Kobe Steel Ltd said yesterday a lack of quality controls and a focus on profits was behind the widespread data tampering that has shaken up the supply chains of car and plane makers around the world.
Japan’s third-largest steelmaker, which has posted losses in the last two business years, promised to automate more of its operations and reorganise its quality control systems to recover from one of the nation’s biggest corporate scandals.
The 112-year-old company admitted last month that workers had tampered with product specifications, causing global automakers, aircraft manufacturers and other companies to check whether the safety or performance of their products had been compromised.
No safety issues have so far been identified from the data cheating, which mainly involves falsely certifying the strength and durability of products.
Kobe Steel was ordered last month by the Ministry of Economy, Trade and Industry (METI) to provide a detailed explanation of the data cheating and say what steps it would take to prevent future abuses.
“Improving our management and corporate governance and instilling a culture where employees can say anything are imperative,” chief executive officer (CEO) Hiroya Kawasaki said at a press briefing after submitting its report to the government. “This is my utmost priority and I will work on these with unflagging resolve,” he said.
Kawasaki said his “ultimate management responsibility” will be decided after recently appointed outside investigators report back to the company.
“Given the magnitude of the scandal, we expect upper management to get the boot,” Thanh Ha Pham, an analyst at Jefferies in Tokyo, wrote in a note yesterday, without saying when that might happen.
Multiple workers and managers at nine production sites were involved in tampering data on specifications of products, the company said in its internal report.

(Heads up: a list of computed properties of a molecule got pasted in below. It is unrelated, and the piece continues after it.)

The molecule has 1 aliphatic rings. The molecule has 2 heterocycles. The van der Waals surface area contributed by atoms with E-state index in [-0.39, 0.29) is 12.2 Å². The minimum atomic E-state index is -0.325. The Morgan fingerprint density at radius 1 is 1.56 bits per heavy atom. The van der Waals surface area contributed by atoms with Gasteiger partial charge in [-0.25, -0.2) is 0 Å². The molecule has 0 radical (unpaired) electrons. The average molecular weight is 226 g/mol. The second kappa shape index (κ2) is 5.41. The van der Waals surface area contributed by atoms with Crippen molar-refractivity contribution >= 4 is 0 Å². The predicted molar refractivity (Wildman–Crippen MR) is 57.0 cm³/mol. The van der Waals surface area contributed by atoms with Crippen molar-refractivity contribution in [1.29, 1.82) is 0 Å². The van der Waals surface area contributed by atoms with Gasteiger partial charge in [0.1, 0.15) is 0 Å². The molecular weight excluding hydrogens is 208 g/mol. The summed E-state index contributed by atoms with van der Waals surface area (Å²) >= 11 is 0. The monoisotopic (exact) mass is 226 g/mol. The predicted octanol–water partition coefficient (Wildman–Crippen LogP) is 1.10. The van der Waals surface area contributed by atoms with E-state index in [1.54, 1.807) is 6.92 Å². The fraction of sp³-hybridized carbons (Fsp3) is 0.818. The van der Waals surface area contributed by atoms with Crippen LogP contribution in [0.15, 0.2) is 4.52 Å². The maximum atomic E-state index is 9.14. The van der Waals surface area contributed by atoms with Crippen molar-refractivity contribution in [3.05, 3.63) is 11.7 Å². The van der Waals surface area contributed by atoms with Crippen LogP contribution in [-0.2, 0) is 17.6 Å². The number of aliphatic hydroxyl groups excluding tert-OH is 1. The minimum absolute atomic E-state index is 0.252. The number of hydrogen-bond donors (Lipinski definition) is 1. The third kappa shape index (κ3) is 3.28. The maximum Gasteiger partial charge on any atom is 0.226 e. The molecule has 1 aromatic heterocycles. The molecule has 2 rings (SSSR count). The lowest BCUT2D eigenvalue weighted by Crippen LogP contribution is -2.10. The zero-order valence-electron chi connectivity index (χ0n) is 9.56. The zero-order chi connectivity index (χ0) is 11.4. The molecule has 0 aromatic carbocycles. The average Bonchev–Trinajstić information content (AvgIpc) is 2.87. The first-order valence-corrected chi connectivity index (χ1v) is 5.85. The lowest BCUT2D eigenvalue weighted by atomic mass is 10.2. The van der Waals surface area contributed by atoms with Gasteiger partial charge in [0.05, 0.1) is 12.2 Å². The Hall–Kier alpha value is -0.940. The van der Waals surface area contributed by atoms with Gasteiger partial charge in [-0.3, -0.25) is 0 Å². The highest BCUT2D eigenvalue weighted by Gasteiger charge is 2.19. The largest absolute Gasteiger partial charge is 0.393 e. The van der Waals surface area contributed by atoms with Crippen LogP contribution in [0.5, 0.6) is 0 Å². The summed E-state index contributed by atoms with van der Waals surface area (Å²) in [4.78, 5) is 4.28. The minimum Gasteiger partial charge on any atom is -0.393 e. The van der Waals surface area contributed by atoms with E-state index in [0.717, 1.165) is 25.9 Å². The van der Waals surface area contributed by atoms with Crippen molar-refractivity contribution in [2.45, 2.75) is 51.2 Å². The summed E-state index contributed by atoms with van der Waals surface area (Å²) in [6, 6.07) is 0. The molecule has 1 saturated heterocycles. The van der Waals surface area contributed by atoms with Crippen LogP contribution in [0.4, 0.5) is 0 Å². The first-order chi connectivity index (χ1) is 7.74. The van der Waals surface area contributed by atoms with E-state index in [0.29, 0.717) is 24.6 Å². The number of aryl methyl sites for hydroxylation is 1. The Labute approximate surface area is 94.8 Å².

Some of the fabrication of data went on for 10 years, Managing Executive Officer Koji Yamamoto said, though he could not say when exactly it started.
The company is in talks with fewer than 10 customers who want to recover the costs of safety inspections, Managing Executive Officer Yoshihiko Katsukawa said.
“Clarifying your company’s thinking on the causes of this incident is a meaningful step towards restoring trust,” Akihiro Tada, director general of METI’s manufacturing industries bureau, told Kawasaki as he arrived to deliver the report. Kobe Steel, also subject of a US Justice Department inquiry as well, has had a Japanese government-sanctioned seal of quality revoked on some of its products and lost customers.
As of yesterday, the company said 474 out of 525 affected customers found no safety issues or their products were deemed safe by Kobe Steel, up from 470 earlier this week.
The company has said it cannot yet fully state what impact the tampering will have on its finances.
Last week, it pulled its forecast for its first annual profit in three years for the 12 months through next March.
Kobe Steel’s shares have fallen by nearly a fifth since it revealed the data fabrication a month ago.
Kobe Steel president and CEO Hiroya Kawasaki (centre) walks to submit a report to the Ministry of Economy, Trade and Industry, in Tokyo yesterday. Improving
management and corporate governance and instilling a culture where employees can say anything are imperative, Kawasaki said at a press briefing after submitting the report to the government.
LEAVE A COMMENT Your email address will not be published. Required fields are marked*
Exports to drive Qatar current account surplus to 9% of GDP in ’18: QNB
QSE bets on new listings to boost liquidity
Al-Baker tours Boeing factory in Everett
QP to support energy sector at Made in Qatar 2018 Oman edition
Qatar’s banking sector remains ‘resilient and healthy’, says QNB
QIB wins two awards at 7th New Age Banking Summit
QIIB bags ‘Best Bank in Qatar Award in Liquidity’
Qicca holds seminar on arbitrator’s qualities
Nakilat actively participates in Gastech 2018 exhibition and conference